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Jeremy Carver, et al v. Josh Petry

UNITED STATES DISTRICT COURT EASTERN DISTRICT OF KENTUCKY CENTRAL DIVISION at LEXINGTON


January 15, 2013

JEREMY CARVER, ET AL., PLAINTIFFS,
v.
JOSH PETRY, DEFENDANT.

MEMORANDUM OPINION AND ORDER

This matter is before the Court on Defendant's Second Motion in Limine to Exclude Evidence Related to Prior Events [DE 21]. Plaintiffs have filed a Response [DE 23], and Defendant has filed a Reply [DE 25]. This motion is now ripe for consideration.

I.

Defendant Petry seeks to exclude the presentation of evidence at trial of events which he contends are unrelated to the incident at bar and which took place at different times and places and involved different people entirely. The first occurred while he was on duty on November 22, 2009, when Plaintiffs contend that he took actions -- forcing his way into a residence past a door that a resident was attempting to close in order to conduct a search -- which are similar to the incident at bar. The second incident occurred while Defendant was off duty and involved Defendant allegedly providing beer to an underage female. Defendant also objects to the introduction of evidence for any of three minor infractions which are mentioned in his employment record -- again, not connected to the incident at bar.

The Sixth Circuit has held that prior acts "are generally not considered proof of any person's likelihood to commit bad acts in the future and that such evidence should demonstrate something more than propensity" in order to be admissible. United States v. Lucas, 357 F.3d 599, 606 (6th Cir. 2004). Federal Rule of Evidence 404 further supports the position that prior acts should generally be excluded from trial, see Fed. R. Evid. 404(b) (articulating the purposes for which prior acts could be admissible), even though Rule 404(b) is "an inclusionary, rather than exclusionary rule". United States v. Lattner, 385 F.3d 947, 956 (6th Cir. 2004). Under that rule, evidence of prior acts may be admissible if for limited purposes such as "proof of motive, opportunity, intent, preparation, plan, knowledge, identity, or absence of mistake or accident."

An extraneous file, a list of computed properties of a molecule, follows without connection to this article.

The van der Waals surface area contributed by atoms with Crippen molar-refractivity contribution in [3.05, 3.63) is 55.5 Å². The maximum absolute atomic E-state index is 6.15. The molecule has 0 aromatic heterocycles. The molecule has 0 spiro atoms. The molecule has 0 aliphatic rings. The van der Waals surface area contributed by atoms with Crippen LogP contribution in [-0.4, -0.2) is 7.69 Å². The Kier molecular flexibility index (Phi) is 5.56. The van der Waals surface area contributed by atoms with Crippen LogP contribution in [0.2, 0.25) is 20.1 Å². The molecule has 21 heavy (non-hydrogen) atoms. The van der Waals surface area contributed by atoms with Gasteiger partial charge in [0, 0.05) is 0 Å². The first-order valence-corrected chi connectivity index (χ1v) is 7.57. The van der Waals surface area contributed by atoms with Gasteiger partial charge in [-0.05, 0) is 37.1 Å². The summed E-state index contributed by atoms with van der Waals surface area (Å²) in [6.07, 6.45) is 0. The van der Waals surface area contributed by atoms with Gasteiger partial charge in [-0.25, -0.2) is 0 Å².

Plaintiffs have articulated little by way of response except to say that the first incident includes a sequence of events bearing a striking resemblance to the entry of the residence at bar in this case and that the second incident is meaningful because it has "a tendency to make the fact . . . that he used his position as a police officer to unlawfully arrest the Plaintiffs . . . more probable than it would be without this evidence." This is not a proper purpose for which to admit far flung facts into the trial of this matter. See United States v. Hardy, 643 F.3d 143, 150 (6th Cir. 2011) ("Before the court may admit 404(b) evidence, it must . . . determine whether the other act is admissible for one of the proper purposes outlined in the rule. . . ."). Plaintiffs have demonstrated nothing more than a desire to introduce evidence to show that Defendant was -- in their eyes -- a bad cop acting like a bad cop. The Court will not permit it.

Nor will the Court countenance Plaintiffs' motion to compel Defendant to produce information on these events buried in their Response. It is, among other things, late-filed after the close of discovery and has not been filed in keeping with the Court's order on the conduct of discovery. [See DE 6.]

Accordingly, IT IS ORDERED: (1) that Defendant's Second Motion in Limine to Exclude Evidence Related to Prior Events [DE 21] is GRANTED and (2) that any evidence concerning the unrelated prior events addressed in Defendant's motion and supporting memorandum shall be excluded from trial.

20130115

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